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Good News, Bad News
Wednesday, July 16, 2008 • Posted July 16, 2008

By now, unless you’ve been living in a cave somewhere, you’ve probably heard about the Supreme Court’s decision in the case of District of Columbia v. Heller on 26 June. The justices decided the Second Amendment means that Americans have an individual right to keep and bear arms. That’s the good news.

When the story first broke that day, I told my wife that 26 June should be declared a national holiday. A few hours later I got an email from Don Zaidle, my editor at Texas Fish & Game magazine, that said the same thing. Everyone in the country who is involved in the fight for individual gun rights started celebrating, and hasn’t quit yet.

Because of the Supreme Court’s decision, the NRA quickly moved to file lawsuits in San Francisco and Chicago to challenge gun bans similar to the one Washington D.C. has struggled under for 32 years. Citing the 26 June finding, the NRA hopes to reclaim individual rights in other places that should never have been taken away from citizens. Hopefully the suits will be successful.

But behind every silver lining there is a cloud, and the cloud behind the Supreme Court’s finding is very dark. The more I’ve learned about the decision, the more worried I’ve become. The Second Amendment is still a long way from being restored.

First of all, the justices voted 5-4 that 2A means what it says, as far as an individual’s right to arms. Other amendments were examined and used as examples to show that the Bill of Rights applies to people, not organizations, and definitely not government. This is good news, since the main argument against 2A was that it applied only to militias, and not individual people.

The disappointing part is that only five of the justices seem to believe that. The other four are either so liberal they are willing to knowingly rule against the obvious meaning of the constitution of the United States, or so stupid they don’t understand plain English. Either way those four people do not belong in a position to interpret parking tickets, much less legislation that affects every American’s right to self-protection.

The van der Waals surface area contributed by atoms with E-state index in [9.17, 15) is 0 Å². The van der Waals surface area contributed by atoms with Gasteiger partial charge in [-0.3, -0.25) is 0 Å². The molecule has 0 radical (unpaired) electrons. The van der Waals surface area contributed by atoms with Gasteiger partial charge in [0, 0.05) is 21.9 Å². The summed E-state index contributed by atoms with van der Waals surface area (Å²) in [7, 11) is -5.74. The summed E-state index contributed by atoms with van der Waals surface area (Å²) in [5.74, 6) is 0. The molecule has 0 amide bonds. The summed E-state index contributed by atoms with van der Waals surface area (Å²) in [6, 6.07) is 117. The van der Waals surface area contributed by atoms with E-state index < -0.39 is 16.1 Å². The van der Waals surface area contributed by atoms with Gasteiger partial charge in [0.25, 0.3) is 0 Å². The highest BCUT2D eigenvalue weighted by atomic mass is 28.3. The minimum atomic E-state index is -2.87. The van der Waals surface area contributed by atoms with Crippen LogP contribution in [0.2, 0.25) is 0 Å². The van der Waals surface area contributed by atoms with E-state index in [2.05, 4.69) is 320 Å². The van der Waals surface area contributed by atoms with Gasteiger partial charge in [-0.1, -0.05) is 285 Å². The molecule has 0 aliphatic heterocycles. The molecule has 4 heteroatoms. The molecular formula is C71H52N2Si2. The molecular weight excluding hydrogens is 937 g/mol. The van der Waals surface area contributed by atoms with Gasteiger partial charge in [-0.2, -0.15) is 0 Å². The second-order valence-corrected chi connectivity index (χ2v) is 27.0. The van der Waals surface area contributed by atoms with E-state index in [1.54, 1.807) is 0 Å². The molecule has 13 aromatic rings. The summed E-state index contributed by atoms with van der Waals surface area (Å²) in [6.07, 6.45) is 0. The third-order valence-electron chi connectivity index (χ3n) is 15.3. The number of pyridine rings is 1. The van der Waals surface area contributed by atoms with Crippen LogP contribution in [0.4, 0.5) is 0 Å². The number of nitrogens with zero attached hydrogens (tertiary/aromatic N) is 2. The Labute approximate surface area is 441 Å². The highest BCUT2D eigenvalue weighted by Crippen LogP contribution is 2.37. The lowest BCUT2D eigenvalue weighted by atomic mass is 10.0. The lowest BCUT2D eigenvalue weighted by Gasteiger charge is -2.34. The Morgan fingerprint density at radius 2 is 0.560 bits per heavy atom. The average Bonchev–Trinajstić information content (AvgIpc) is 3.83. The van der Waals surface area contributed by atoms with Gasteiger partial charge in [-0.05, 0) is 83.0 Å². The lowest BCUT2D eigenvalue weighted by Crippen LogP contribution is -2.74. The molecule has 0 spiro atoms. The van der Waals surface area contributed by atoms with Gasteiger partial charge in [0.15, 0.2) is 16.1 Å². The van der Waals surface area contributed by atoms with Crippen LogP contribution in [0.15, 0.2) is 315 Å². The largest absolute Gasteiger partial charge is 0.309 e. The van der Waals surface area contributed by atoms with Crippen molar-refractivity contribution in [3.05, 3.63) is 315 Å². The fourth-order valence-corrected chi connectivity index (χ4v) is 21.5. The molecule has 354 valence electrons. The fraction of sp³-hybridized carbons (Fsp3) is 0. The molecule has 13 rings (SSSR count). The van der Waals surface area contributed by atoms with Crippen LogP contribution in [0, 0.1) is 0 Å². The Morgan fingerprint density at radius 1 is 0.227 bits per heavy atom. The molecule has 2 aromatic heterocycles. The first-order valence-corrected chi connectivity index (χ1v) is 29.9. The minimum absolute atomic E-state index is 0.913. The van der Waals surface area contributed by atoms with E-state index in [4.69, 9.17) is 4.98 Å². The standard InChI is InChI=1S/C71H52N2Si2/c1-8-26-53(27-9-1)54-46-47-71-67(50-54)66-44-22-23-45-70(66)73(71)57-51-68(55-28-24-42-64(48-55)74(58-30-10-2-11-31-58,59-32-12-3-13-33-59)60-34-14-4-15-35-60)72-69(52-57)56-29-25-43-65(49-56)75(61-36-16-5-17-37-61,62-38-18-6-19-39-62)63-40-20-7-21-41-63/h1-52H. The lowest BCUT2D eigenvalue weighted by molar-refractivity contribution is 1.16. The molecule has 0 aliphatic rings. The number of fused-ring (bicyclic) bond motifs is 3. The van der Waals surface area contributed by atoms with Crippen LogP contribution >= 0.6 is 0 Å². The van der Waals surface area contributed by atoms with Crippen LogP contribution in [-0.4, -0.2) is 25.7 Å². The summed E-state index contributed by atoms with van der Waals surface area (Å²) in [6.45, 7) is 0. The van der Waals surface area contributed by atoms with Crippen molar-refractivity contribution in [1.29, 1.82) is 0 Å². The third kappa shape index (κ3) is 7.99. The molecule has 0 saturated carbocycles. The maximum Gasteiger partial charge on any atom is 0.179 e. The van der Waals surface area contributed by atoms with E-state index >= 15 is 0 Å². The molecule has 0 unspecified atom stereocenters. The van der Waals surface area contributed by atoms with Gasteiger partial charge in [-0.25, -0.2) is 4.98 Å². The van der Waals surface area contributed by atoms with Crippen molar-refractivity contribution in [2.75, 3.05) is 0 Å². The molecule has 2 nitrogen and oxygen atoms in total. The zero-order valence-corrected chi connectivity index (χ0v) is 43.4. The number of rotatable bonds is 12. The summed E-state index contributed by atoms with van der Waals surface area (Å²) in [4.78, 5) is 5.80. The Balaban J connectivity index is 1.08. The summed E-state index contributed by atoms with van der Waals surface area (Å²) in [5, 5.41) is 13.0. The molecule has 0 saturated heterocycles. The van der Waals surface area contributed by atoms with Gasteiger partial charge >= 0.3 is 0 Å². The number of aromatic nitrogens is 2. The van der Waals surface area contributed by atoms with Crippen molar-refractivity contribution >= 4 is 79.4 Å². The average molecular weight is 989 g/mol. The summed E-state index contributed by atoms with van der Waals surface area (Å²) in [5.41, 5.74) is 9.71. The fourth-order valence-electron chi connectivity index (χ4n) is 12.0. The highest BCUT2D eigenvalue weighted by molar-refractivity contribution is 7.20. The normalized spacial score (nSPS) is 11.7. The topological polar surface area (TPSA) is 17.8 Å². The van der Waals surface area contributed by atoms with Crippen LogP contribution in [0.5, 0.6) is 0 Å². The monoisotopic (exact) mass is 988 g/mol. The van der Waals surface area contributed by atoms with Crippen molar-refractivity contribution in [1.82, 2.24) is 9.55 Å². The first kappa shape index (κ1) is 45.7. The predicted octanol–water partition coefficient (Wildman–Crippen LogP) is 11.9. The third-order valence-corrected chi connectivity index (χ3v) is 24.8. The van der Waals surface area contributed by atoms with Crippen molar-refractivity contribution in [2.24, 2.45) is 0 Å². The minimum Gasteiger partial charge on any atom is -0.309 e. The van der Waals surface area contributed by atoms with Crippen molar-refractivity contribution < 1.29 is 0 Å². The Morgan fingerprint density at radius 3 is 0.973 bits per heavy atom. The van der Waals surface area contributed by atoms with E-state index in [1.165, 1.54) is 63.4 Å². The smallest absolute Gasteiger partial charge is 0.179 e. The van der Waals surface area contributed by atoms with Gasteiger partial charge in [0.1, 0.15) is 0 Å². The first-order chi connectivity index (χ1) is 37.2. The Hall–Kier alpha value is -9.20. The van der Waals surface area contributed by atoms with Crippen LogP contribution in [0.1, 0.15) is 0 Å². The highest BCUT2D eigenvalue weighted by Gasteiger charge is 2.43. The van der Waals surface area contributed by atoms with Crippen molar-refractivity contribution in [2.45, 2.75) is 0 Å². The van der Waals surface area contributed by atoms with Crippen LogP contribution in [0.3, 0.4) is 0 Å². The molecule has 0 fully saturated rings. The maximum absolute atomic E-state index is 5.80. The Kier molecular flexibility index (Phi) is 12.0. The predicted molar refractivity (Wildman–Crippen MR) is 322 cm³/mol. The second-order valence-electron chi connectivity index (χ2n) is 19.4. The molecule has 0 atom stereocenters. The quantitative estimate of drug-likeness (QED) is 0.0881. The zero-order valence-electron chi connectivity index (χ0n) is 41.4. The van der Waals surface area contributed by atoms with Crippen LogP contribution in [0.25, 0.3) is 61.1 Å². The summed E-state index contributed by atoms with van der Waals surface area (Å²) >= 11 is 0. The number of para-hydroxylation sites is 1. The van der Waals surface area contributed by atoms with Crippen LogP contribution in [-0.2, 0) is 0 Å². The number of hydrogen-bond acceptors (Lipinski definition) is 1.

But then it gets worse. About 54 pages in (the finding is 157 pages long) the document says, “Like most rights, the right secured by the Second Amendment is not unlimited.” The usual prohibitions are mentioned, such firearm ownership by felons, or the mentally ill. “Conditions and qualifications on the commercial sale of arms” is also mentioned, without clarification of whether the court means those already in place, or others yet to be thought of.

But the scariest part is on page 55, which starts with “We also recognize another important limitation on the right to keep and carry arms.” Never mind that 2A itself says the right “shall not be infringed,” the Supreme Court, too big even for its own oversized britches, proceeds to do just that. The document states, “the sorts of weapons protected were those ‘in common use at the time.’”

So, according to the Supreme Court, you don’t have the right to keep and bear arms except in certain circumstances, in certain places, at certain times, and not at all unless you meet certain criteria. And the ONLY weapons actually protected are muzzle-loading percussions and flintlocks.

This is the part I’m afraid will come back to haunt us, and not in some distant, hazy future. Because on 12 June 2008, H.R. 6257 was introduced to congress, “To reinstate the Public Safety and Recreational Firearms Use Protection Act.” (Cue the scary music here)

This is an attempt by four congressmen to reinstate the infamous ‘Assault Weapons Ban’ that ran out a few years ago. We knew this was coming. The culprits, in case you want to write or call and tell them they are idiots, are Mark Kirk (R-IL), Michael Castle (R-DE), Michael Ferguson (R-NJ), and Christopher Shays (R-CT). I already contacted Kirk’s office, but he won’t return my calls.

Because of the Supreme Court’s wording about 2A that “the sorts of weapons protected were those ‘in common use at the time,’” that decision could be used to help pass H.R. 6257. There were no semi-automatic weapons when the Bill of Rights was written. But in case you don’t care, and don’t think it matters, bear in mind that there were no bolt actions or pumps at the time, either. Those WILL be next.

There are other problems with the finding of the court, such as wording that implies possession of arms is a privilege given us by the government, instead of a right the government recognizes and protects for us. You get the idea.

Maybe I’m being pessimistic, but every silver lining really does have a cloud. The historic decision of 26 June looks good on the surface, but it seems to me the Supreme Court is patting us on the back with one hand and picking our pocket with the other.

Kendal Hemphill is an outdoor humor columnist and public speaker who believes the constitution means what it says. Write to him at PO Box 1600, Mason, Tx 76856 or

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